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*Pic: Nicolas Nova, Flickr

Greens spokesperson on Waste & Recycling, Senator Peter Whish-Wilson, responded to Monday’s 4 Corners program that exposed the crisis in Australia’s recycling industry.

“This problem has been a long time coming. The fall in commodity prices has demolished the previously successful business model based around co-mingled kerbside recycling.

“The response of government to this slow building crisis has been woeful. Millions of Australians have been diligently sorting their rubbish all for nothing. This is an outrage.

“The federal coalition has completely stalled on National Waste Policy. They abolished the COAG Standing Council on Environment and Water. They have not issued a National Waste Report in four years. And they have not issued a single policy directive.

“They have vacated the space and the result is that the recycling industry is in crisis and public trust is sure to follow.

“The environment minister must act now to save this industry and to help restore public faith. The environment minister must recommit the federal government to developing a National Waste Policy including binding national targets to achieve:

• 90% recovery of municipal waste by 2030;

• 75% recycling of packaging waste by 2030;

• a maximum of 10% landfilling of waste by 2030;

• mandated gas capture at large landfill sites; and

• a prohibition on incineration of waste.

“The Greens support the Senate Environment and Communications Committee recommendations that the Federal Government step in and legislate for a national container deposit scheme if the states have failed to act by 2019.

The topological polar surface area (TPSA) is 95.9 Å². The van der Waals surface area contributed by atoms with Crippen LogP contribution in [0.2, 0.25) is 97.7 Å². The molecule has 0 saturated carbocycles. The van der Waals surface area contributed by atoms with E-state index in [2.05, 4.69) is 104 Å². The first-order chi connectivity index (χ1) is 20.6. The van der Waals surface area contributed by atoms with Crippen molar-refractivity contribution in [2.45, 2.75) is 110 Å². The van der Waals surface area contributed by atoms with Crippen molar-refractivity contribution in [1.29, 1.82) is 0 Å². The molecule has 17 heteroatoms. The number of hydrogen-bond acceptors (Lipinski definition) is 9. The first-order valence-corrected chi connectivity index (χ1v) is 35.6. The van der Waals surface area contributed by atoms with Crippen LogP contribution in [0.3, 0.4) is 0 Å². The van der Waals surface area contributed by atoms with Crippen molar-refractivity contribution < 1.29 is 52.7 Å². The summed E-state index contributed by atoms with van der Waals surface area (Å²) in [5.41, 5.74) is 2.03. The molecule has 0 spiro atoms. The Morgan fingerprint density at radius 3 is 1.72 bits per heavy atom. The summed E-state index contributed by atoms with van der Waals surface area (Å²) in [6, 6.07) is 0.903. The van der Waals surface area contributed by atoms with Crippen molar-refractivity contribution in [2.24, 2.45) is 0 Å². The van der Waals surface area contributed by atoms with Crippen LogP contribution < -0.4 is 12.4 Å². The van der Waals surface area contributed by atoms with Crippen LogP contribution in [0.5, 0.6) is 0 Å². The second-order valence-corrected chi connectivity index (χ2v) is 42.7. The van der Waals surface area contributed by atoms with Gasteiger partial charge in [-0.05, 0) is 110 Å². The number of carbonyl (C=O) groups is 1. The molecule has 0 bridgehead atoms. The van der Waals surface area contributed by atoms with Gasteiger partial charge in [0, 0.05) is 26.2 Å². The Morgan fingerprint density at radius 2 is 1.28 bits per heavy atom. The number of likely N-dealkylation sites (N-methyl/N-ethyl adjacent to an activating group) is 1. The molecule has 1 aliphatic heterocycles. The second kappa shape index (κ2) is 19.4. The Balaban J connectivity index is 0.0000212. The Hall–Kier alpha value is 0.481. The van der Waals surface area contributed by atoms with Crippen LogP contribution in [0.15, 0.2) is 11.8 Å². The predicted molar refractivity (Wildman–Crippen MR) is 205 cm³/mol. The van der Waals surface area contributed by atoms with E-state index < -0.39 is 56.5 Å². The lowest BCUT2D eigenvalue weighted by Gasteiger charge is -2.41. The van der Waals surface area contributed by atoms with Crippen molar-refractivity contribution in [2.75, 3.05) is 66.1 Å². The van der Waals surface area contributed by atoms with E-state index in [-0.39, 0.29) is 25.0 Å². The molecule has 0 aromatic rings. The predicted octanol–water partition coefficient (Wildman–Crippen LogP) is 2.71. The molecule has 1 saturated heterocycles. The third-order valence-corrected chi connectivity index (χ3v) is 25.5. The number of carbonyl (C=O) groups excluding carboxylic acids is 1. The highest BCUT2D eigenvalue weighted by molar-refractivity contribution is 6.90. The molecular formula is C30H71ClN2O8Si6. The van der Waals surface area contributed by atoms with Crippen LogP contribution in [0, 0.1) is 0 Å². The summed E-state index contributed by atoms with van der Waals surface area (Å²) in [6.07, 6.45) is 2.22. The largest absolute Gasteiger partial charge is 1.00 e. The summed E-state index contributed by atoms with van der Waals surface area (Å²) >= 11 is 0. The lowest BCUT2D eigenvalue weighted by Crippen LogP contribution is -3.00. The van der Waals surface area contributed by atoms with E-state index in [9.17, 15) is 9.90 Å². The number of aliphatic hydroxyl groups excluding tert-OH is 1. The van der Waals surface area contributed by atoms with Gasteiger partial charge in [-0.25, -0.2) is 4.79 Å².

“South Australia gets ten times the price for glass collected because they colour sort glass through their container deposit scheme and there is less broken glass because refunds only occur on whole bottles, this wouldn’t be an issue in NSW if they had the same effective recycling scheme.

“The Greens are also calling for mandatory product stewardship schemes for a range of problematic waste streams including tyres, mattresses, paint, batteries, and other electronic equipment,” he concluded.

SBCS: 4 Corners and waste: little surprise to the Southern Beaches Conservation Society (SBCS) The shocking Four Corners exposé of the failings of the waste management industry in Australia aired on the ABC last night comes as little surprise to the Southern Beaches Conservation Society (SBCS), who have been raising concerns about waste management practices in Tasmania for years. “Inappropriate infrastructure development, dodgy practices, lack of strategic oversight, questionable funding arrangements and complete disregard for community concerns are all very familiar topics to us,” says SBCS President Peter Derkley …